- Michigan’s population has declined the past two years and will continue to do so if nothing is done
- The problem is the result of a combination of out-of-state migration and falling birth rates
- Business leaders said the population will become a bigger issue in coming years.
For years, there has been an ongoing conversation among economists, demographers and lawmakers about Michigan’s population growth, yet little has been done to fix it. Now, the clock is ticking as the population is expected to decline and hurt the economy.
Businesses across the state are in search of workers in every field ranging from education to fast-food restaurants. Many businesses, especially in the Upper Peninsula, had to close their doors for good because they couldn’t find enough employees.
Other companies in Michigan have struggled to retain workers too, which makes them reluctant to expand in the state and discourages businesses in other states from coming to Michigan.
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Bridge Michigan is writing a lot about this issue and co-hosted a forum about it this week. Here is what you need to know.
What’s at stake
Michigan is still an economic powerhouse, the 10th-biggest state in the nation, with just over 10 million people.
But its growth rate has slowed considerably, ranking 49th in population growth since 1990, ahead of only West Virginia. Michigan’s population has been stagnant over the last 20 years, declining, then rebounding a bit and now declining again in the past two years.
The issue is raising a lot of eyebrows lately. This week, the Citizens Research Council of Michigan and Altarum, a nonprofit focused on health, issued a report warning that Michigan has “fallen behind other states in population growth, jobs, earnings, health, educational achievement, and the quality of public services at the state and local levels.”
One of the biggest issues is that there are more people leaving the state than there are people coming in. Rental companies U-Haul and Atlas Van Lines said in January that Michigan was in the top 5 for the highest percentage of one-way trips out of state in 2022.
Census data suggests Michigan retirees continue to leave for the Sun Belt, the southern tier of the United States, while educated workers are moving to places like North Carolina and Virginia.
In the next 25 years, the number of retirees in Michigan is expected to surpass working-age people, 25-64.
That’s not all. There are more deaths than births in Michigan and while some of this is due to COVID, the trend is expected to get worse. Immigration does a little to help, it still won’t be enough to outweigh out-of-state migration and the amount of births there are compared to deaths. Even if immigration returned to pre-pandemic levels when 22,000 moved to Michigan from other countries, it wouldn’t offset losses.
How it affects quality-of-life
More people moving out of the state and fewer babies being born puts Michigan’s economy in a tough spot. Ohio, Indiana, and every other state in the Midwest is growing faster than Michigan.
Michigan ranked 19th in median household income in 1990. By 2020, it was 32nd, with the median household bringing in $59,600 a year — more than $6,000 below the national average.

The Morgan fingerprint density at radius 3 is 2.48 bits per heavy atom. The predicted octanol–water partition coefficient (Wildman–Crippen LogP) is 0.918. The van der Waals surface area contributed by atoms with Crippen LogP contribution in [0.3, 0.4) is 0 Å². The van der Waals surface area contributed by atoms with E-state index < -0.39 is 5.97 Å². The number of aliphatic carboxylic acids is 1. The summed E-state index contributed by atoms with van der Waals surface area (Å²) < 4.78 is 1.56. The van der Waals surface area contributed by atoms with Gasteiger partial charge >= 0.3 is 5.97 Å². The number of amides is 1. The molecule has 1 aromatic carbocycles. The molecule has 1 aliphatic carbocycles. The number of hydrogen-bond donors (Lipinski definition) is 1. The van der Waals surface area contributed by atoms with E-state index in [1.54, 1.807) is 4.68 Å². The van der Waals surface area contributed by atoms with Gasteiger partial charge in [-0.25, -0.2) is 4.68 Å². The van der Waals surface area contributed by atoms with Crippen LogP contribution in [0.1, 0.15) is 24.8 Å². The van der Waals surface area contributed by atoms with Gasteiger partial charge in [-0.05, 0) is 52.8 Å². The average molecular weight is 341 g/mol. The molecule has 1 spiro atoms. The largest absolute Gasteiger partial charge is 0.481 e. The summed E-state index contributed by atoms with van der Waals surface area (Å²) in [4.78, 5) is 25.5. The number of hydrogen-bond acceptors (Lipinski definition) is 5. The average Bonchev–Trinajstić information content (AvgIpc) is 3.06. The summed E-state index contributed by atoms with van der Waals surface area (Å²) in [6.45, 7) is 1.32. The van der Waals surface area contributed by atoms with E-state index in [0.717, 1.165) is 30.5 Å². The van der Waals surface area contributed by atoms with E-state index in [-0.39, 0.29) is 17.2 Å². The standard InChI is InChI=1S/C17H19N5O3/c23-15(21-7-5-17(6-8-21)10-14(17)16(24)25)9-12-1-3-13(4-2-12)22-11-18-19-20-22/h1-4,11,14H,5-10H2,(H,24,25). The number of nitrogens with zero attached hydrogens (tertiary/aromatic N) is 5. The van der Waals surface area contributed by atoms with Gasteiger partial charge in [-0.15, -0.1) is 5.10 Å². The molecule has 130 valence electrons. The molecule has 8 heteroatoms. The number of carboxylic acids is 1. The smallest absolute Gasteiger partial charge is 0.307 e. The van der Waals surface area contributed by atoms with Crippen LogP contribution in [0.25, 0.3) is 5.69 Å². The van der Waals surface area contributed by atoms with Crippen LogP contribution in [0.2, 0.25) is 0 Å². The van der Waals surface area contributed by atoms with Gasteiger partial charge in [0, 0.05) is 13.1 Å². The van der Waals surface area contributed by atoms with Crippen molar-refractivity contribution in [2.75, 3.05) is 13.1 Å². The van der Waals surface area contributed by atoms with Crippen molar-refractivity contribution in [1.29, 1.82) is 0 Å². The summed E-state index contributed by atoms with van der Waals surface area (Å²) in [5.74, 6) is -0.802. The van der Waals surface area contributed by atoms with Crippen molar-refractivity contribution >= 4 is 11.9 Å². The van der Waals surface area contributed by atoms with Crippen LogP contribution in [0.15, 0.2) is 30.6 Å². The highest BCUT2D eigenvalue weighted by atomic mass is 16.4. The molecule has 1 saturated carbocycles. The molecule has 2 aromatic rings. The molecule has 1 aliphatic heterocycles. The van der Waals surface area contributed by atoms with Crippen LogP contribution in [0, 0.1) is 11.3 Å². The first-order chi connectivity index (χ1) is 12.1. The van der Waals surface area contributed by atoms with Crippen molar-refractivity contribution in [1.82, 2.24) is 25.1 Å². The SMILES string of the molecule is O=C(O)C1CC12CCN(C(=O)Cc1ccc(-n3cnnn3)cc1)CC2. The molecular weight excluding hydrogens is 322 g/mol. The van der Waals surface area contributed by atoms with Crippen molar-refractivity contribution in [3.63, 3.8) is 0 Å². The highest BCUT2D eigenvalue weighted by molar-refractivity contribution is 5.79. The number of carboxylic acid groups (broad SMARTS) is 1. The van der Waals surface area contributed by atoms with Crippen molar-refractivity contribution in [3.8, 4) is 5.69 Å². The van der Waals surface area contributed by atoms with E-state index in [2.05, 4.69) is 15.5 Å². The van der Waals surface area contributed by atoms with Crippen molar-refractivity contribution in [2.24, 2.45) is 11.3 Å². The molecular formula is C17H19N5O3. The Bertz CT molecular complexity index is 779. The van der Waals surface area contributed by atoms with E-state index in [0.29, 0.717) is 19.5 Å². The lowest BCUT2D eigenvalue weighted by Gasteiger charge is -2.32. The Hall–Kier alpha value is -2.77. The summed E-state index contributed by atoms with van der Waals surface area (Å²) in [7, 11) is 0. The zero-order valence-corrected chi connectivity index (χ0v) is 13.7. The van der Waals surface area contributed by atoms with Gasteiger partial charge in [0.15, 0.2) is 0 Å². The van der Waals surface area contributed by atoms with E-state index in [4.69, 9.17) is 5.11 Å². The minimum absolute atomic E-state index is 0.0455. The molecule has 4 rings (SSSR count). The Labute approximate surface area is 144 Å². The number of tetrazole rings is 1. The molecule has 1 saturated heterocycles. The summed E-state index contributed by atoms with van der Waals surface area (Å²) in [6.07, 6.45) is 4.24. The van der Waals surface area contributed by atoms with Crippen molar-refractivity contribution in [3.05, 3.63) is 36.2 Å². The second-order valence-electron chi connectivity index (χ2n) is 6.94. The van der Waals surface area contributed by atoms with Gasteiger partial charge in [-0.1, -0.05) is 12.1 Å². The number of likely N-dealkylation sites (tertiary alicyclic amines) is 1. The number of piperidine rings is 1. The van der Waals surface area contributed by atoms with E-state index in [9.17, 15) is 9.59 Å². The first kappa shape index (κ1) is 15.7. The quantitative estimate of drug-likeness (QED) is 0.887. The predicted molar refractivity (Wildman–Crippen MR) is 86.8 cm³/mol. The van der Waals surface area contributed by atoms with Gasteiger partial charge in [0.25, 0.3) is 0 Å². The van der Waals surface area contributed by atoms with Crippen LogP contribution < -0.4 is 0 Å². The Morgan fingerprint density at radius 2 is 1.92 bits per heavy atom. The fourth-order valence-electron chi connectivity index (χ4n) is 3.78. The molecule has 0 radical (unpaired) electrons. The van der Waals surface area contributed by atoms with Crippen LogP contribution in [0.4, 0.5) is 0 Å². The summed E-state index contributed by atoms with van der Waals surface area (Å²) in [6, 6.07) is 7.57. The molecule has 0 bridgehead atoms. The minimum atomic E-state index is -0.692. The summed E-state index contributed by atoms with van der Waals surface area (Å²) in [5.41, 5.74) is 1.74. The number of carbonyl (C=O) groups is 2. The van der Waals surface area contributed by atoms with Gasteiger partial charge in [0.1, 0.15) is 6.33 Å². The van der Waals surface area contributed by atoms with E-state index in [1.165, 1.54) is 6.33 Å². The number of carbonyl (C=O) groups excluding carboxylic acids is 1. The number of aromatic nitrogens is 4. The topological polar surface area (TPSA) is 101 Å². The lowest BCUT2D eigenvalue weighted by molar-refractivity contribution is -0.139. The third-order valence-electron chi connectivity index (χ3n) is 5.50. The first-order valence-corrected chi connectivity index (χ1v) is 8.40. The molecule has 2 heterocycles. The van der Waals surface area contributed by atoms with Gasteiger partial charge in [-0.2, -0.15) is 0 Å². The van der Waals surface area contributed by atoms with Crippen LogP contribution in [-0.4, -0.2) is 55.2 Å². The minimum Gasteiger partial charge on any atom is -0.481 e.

In 1990, Michigan and Minnesota had similar median household incomes. Since then, Minnesota’s population grew at more than three times the rate of Michigan (30 percent, compared to 8.4 percent). Today, the average Minnesota household brings in $15,000 more per year than those in Michigan ($74,000 in Minnesota, compared to $59,000 here).
The same can be said about home values. The average Michigan home in 2000 was worth 11 percent less than the national average. In 2020, it was 34 percent less.
Similar comparisons can be made with other Midwestern states and Michigan, with the Great Lakes State being on the losing side.
What people say
Bridge spoke to economists who said population growth has taken its toll on businesses and will become worse if nothing is done about it.
“What makes it especially challenging here in Michigan is that not only is the size of the population stagnating and eventually starting to fall, but all of the growth is coming from the retirement age population, (not) the workforce age,” said Ani Turner, program director for health economics and policy for Altarum, the health policy nonprofit, that wrote the population report.
Business leaders who spoke to Bridge agreed.
“The availability of workforce is a top — if not the top — concern of growing businesses,” said Brian Calley, president of the Small Business Association of Michigan and lieutenant governor under Rick Snyder from 2011-18. “It’s not going to get any easier anytime soon.”
“As hard as it is today, it’ll be harder tomorrow.”
What can be done?
The Citizens Research Council and Altarum report offers recommendations on what the state should prioritize to help slow the population decline:
- Refocus on the opportunities and well-being of Michiganders, to improve health, educational achievement and job readiness
- Invest in the public services and natural resources
- Attract new residents including immigrants, those relocating due to climate change and remote workers who can choose where they live
We need more walkable bikable communities and we need to prioritize the restructuring of our communities to be a more attractive place to be. Why live in Michigan with these natural resources that are poisoned by PFAS and other chemicals? Why live in Michigan where you have to drive everywhere to do anything? Why live in Michigan where everyone is getting older and there is next to nothing to do where you can meet other young people?
So long as Michigan chooses to ignore addressing this stuff head on, we’ll stagnate and pray that climate change magically makes people want to live here.
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